BookBrowse Highlights

Our Editor's Choice review this week is a must-read for fantasy fans. Rebecca Roanhorse's Black Sun, the first book in her Between Earth and Sky series, is an action-packed and character-driven story about a hero with a mission, a righteous priest and a courageous sailor. In our "beyond the book" article, we look at a subject that inspired Roanhorse's world-building, pre-Columbian religions in the Americas.

We also have a new blog post rounding up the Best Books for Book Clubs in 2021 featuring some of the most exciting new releases in paperback, the latest issue of The BookBrowse Review, a brand new Wordplay and the opportunity to win Jack, in which Marilynne Robinson returns to the world of Gilead.

Next week is Thanksgiving, so we'll return with a new issue of Highlights in two weeks.

Very best,
Editor's Choice
Black Sun
by Rebecca Roanhorse

Black Sun embodies some of the best that fantasy writing has to offer: meticulous and expansive world-building, magic and mystical creatures, and a glorious cast of fallible and transgressive yet likable characters bound together in a collective heroes' journey. This journey involves a showdown between two powerful forces. In a world where a whole host of gods once held sway, the Watchers in the Tower, a religious order who in years past slaughtered dissenters in the "Night of Knives," scheme to maintain control. But a rare celestial occurrence — the Convergence of the Earth, Moon, and Sun — provides an opportunity for a young man named Serapio to usher in the return of one of the powerful old gods. Serapio is a member of the Carrion Crow clan, raised from birth to become the vessel of said god. A masterful sailor and sea siren named Xiala is tasked with seeing him safely to his destiny.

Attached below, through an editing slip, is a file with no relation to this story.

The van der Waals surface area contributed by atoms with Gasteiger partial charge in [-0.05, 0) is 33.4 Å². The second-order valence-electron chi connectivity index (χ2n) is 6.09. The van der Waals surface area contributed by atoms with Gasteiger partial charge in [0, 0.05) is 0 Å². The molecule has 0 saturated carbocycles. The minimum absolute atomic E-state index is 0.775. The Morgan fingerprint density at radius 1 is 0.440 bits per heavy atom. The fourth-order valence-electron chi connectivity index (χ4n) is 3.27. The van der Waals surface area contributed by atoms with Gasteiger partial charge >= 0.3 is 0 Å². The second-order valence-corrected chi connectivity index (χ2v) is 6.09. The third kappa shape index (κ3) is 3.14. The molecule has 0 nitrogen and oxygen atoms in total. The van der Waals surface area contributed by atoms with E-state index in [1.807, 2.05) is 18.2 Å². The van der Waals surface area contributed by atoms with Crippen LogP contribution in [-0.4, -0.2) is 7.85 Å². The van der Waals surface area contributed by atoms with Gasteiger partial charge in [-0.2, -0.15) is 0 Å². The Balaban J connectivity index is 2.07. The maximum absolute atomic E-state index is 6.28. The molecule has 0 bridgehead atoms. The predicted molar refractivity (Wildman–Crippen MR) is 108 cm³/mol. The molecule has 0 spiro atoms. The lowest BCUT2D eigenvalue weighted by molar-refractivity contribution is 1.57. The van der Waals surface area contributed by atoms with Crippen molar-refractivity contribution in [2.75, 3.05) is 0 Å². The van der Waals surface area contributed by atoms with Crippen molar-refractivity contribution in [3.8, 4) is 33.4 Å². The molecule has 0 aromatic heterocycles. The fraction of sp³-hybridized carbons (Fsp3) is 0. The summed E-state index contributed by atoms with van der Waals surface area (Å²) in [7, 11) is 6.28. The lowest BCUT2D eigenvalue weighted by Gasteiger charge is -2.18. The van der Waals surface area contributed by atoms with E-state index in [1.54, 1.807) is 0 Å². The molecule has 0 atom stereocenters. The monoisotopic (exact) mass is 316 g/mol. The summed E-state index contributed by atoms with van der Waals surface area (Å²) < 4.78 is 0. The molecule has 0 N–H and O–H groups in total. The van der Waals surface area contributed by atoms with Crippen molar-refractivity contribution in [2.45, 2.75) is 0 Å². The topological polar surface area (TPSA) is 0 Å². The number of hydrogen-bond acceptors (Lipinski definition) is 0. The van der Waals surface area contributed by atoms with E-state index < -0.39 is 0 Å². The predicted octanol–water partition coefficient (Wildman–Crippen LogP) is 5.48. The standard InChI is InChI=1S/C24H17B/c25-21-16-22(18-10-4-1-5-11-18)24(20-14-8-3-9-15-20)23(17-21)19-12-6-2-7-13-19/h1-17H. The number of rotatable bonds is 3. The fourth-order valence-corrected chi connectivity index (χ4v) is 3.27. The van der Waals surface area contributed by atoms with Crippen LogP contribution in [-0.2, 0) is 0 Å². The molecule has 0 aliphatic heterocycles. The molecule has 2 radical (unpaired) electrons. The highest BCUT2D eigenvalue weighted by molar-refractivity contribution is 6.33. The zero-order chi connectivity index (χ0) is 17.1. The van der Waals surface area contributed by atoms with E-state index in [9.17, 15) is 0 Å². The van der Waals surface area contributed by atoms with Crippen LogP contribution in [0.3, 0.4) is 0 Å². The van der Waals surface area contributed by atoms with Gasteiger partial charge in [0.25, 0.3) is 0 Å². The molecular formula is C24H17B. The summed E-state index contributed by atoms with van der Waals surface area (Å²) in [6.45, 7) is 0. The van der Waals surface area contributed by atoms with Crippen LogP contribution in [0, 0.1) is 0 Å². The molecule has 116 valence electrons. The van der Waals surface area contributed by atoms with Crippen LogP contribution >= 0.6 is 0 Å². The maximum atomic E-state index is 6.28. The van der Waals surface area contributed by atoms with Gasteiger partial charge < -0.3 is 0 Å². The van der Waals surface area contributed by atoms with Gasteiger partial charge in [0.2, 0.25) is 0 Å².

Rather than modeling its alternate reality after medieval Europe (as so many successful fantasy novels have done), Roanhorse takes readers into the pre-Columbian culture and landscape of the Americas. Historically, when fictional/fantasy literary landscapes have so often erased whole races, cultures and gender identities, Black Sun's alternative landscapes restore a plurality and give those voices space to be heard ... continued
Beyond the Book:
Pre-Columbian Religion in the Americas
One of the most spectacular elements of Rebecca Roanhorse's Black Sun is its deep dive into pre-Columbian culture and beliefs. In a stark departure from the usual medieval European landscape used as a foundation in fantasy novels, Roanhorse instead uses the ancient landscape and religions of the Americas as the blueprint for her work. In Black Sun, there is a conflict between the ruling cult of the Sun Priest and one of the old gods in the city of Tova. But readers learn that even this returning god is only one of many that the people worship.

As demonstrated in the novel, religious traditions in the pre-Columbian Americas were not monolithic. However, the major pre-Columbian civilizations — Aztec, Maya, Inca, Toltec, and Olmec — did have striking similarities. These similarities include a large, overlapping pantheon of gods; focus on celestial events and calendars; and ritual sacrifice. Just as many Greek deities had Roman counterparts, pre-Columbian gods in the Americas were often only distinguished by alternate names. For example, both the Mayans and Aztecs worshiped creator gods who helped the first mortals establish their civilizations. The Mayans called this figure Kukulkan while the Aztecs called the same figure Quetzalcoatl; and Quetzalcoatl may have been borrowed from the Toltec ... continued